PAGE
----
Mary Poppins Returns
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All Critics (8)
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A dark and smoky affair that, although set in Germany during the Black Death summer of 1349, suggests something brainstormed in a St. Marks Place head shop.
Too often Demy has seemed to be doing little but produce cinematic candy floss; this admittedly imperfect film of Browning's poem is at least trying for more.
The malignant side of Jacques Demy's enchantment
Jacques Demy's version of The Pied Piper is as distanced and uncertain as his masterpiece The Young Girls of Rochefort is ecstatically sure of itself.
Though the legend is left intact, director Demy paints an unforgettable, horribly realistic portrait of the dreary life in the Middle Ages. This is no fairy tale for the kiddies.
This is an extremely nasty critique of modern society masquerading as a candy-colored kiddie flick.
This version of The Pied Piper is not exactly told as a children's fable.
Jacques Demy's retelling of "The Pied Piper" is nowhere near as enchanting as his earlier "Donkey Skin," and the reasons are easy to see. First and foremost: Donovan. Which would you prefer, a movie starring Donovan with music by Donovan, or one starring Catherine Deneuve with music by Michel Legrand? Not much of a contest, is it?
Both Demy and Donovan realize the problem with the pop star's acting, and thus he is given few lines. More often, he's singing songs (three of them) with an acoustic guitar or blowing melodies in character on his pipe. Otherwise, most dialogue centers on the good/evil battle within the townspeople, as all struggle to combat the apocalyptic outbreak of the plague. Michael Hordern plays Melius, an alchemist who hopes to whip up a solution in his cluttered hovel. Jack Wild (a couple of years after his much-loved work on "HR Pufnstuf") plays Melius's lame assistant, showing mostly that he's quite good at scuttling around on a crutch. Donald Pleasance is the corrupt burgermeister, while John Hurt plays a privileged jerk aiming to marry a young -- very young -- ingenue (Cathryn Harrison, so fascinating a few years later in "Black Moon"). A posse of intolerant cardinals also storms about, and you're starting to picture scenes from a concurrent Monty Python sketch, you're easily forgiven. Except there is little, if any, humor in this tale.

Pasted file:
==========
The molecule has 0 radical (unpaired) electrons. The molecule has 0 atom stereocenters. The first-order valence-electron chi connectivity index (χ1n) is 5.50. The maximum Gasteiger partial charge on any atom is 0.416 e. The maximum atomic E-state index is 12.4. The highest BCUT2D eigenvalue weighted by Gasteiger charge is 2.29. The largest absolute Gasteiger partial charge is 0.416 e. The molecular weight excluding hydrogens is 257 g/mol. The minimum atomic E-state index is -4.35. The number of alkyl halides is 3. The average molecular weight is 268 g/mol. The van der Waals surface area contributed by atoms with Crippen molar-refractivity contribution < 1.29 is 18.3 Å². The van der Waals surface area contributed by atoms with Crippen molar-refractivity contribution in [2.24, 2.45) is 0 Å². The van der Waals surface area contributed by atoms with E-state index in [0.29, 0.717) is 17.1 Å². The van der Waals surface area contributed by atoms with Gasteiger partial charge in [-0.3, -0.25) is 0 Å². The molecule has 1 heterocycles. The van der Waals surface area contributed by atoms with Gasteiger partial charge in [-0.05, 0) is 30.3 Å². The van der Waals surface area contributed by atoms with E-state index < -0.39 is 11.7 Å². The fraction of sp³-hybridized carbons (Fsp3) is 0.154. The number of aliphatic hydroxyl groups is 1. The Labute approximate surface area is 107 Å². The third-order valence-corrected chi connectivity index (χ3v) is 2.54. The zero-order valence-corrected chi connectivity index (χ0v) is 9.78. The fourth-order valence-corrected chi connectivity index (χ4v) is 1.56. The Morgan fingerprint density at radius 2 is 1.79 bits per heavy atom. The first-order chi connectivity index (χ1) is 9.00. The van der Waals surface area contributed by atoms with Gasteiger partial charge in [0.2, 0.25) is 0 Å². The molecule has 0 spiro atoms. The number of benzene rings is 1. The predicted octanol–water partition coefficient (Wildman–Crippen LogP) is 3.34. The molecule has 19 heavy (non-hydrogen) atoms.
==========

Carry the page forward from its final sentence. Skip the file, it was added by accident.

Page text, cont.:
Surprisingly, Demy's "Piper" is not so well-suited for children. The visuals are unavoidably short on dazzle since it's a story not about kings and castles but about a poor, rat-infested village. Also, the ending is quite downbeat, and includes a character being burned at the stake, the failed attempt to stop the plague and, of course, the piper luring away all the town's children. Demy soft-pedals the latter by not suggesting the kids have been led to death and (strangely) not even depicting the townspeople's anguished discovery of the abduction. But still, this is hardly a "happily ever after" finish.
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